Carb explanation help

I found a bottle of sugar free zero calories, ginger beer. Which is non alcoholic btw. It’s not something I normally have, but it reminds me of being a kid.
So here is The nutrition label.
How can there be zero calories and 12 carbs.
I really don’t know what to think of this.


I think the “0” calories is either a mistake or an out and out lie. This stuff has monk fruit extract, lemon and lime juices from concentrate, and natural pineapple flavor, and HONEY!. That’s probably where the carbs come from, and the company didn’t do a good job of researching how many carbs/calories can add up from all the flavorings.

The 12 g carbs are Erythritol, a sugar alcohol. Too much can cause digestive issues.

2 Likes

The FDA has given special labeling allowances to erythritol, different from other sugar alcohols. Basically, they’ve decided that even though it is a carbohydrate, it’s rapidly absorbed by the small intestines and then excreted unchanged. What isn’t absorbed in the small intestines ferments and turns to gas (fun!), and still doesn’t impart any nutritive value. Thus, the zero calories.

I can’t share a link to this document, because this site doesn’t let us upload PDFs, but I’ll share some snippets from the FDAs “GRAS notice 789 for Erythritol”. GRAS = generally recognized as safe.

Erythritol is produced as odorless, white crystals from the fermentation broth of the yeast, Moniliella pollinis. The end product typically consists of more than 99 .5% erythritol and is heat stable as well as nonhygroscopic. Erythritol is soluble in water, slightly soluble in alcohol, and practically insoluble in fats and ether. It has a melting point between l 19°C and 123°C. Due to its negative heat of solution, erythritol provides a strong cooling effect. Erythritol has a sweetness of about 60%-70% that of sucrose, in a 10% solution (Goossens and Roper, 1994), and has a caloric value of 0.0 kcal/gram (21 CFR § 101.9).

Absorption, Distribution, Metabolism, and Excretion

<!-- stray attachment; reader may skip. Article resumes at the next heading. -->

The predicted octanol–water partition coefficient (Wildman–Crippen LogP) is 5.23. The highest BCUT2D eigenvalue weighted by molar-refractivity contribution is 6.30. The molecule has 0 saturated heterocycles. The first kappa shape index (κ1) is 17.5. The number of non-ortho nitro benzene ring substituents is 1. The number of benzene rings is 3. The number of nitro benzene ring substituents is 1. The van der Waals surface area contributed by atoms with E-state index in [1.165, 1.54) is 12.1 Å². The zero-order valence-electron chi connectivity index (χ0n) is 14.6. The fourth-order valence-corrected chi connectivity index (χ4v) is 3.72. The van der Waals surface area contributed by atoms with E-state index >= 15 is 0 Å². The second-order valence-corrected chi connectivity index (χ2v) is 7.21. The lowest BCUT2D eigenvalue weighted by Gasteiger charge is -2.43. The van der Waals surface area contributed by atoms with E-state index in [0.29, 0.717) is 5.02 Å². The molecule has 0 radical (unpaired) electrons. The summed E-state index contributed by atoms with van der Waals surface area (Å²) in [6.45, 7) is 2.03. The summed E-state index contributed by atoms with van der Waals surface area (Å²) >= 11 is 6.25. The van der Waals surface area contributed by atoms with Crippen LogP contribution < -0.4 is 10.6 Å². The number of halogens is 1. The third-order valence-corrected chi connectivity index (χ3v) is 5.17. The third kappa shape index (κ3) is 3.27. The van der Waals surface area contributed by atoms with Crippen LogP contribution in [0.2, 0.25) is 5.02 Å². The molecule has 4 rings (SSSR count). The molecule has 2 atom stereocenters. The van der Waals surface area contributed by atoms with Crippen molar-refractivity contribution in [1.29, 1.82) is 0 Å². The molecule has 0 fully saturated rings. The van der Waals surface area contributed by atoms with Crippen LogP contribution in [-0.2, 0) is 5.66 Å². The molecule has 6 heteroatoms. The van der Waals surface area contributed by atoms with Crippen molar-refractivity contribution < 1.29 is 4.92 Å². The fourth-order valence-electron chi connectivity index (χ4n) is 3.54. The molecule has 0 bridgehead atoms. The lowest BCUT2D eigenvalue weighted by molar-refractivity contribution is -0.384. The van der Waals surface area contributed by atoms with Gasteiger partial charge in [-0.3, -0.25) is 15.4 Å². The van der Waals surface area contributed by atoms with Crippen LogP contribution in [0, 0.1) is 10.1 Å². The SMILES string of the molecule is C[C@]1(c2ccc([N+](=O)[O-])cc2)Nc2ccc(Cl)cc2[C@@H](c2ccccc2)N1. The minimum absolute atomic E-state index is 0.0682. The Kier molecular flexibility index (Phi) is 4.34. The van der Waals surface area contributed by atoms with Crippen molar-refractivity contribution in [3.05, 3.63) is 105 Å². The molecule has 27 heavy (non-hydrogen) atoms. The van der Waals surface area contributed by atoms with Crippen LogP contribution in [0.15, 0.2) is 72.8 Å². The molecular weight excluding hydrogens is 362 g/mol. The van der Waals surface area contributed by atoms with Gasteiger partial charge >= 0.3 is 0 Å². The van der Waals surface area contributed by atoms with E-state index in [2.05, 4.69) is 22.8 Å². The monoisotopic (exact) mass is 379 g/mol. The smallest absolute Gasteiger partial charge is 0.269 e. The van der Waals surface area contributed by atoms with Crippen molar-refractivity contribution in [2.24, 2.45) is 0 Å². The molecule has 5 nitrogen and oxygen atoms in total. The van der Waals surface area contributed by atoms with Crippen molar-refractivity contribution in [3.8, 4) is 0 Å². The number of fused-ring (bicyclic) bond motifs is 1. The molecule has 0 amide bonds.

Numerous reviews of erythritol ADME data for both animals and humans have been published (Munro et al., 1998; JECFA, 2000; SCF, 2003). Following oral ingestion, erythritol is rapidly absorbed from the small intestine ( 60-90%) and primarily excreted unchanged in the urine. Absorbed erythritol is rapidly distributed in both animals and humans (i.e., within 1 hour of ingestion). The unabsorbed fraction of erythritol undergoes microbial fermentation in the large intestine. Fermentation of erythritol in the large intestine produces volatile short-chain fatty acids and gas (Oku and Noda, 1990; Noda and Oku, 1992).

2 Likes

Hold on, this might get confusing. But here is the explanation for how they can do this.

It lists erythritol, which is a sugar alcohol. Yes, the general rule is 4 calories per gram of carbohydrate. But sugar alcohols don’t provide four calories per gram.

Erythritol has about 1/16 the amount of calories per gram.

So the 12 grams of carbs… If that was normal carbs, it might be about 48 calories. But since erythritol has about 1/16, that’s only about 3 calories.

12 grams carbs x 4 (normal calories per gram) x 1/16 (the fact that erythritol has only about a sixteenth of normal calories per gram)

12 X 4 X 1/16 = 3 actual calories

With me so far?



Okay, so 3 calories. But why does it say zero?!?

Great question!

RAAC is the Recommended Amount Customarily Consumed. In the case of that drink, the RAAC is 1 bottle.

According to the FDA, in order for a food to be listed as having zero calories, it must have “no more than 5 calories per RACC and per labeled serving”.

So the simplified version - since it uses erythritol, which has only about 1/16 the normal calories per gram of carb, and the math works out to less than 5 calories, they can say 0 calories.

6 Likes

As @Eric2 explained above companies can use funny math to get to zero calories, but I think what really matters is does it raise BG anymore than a glass of water would? I haven’t ever had their ginger beer but I do regularly drink their ginger ale and I don’t dose anything for it. It doesn’t raise my BG at all. However the beer has some additional ingredients in it that I might need to dose for if only a few grams of carb.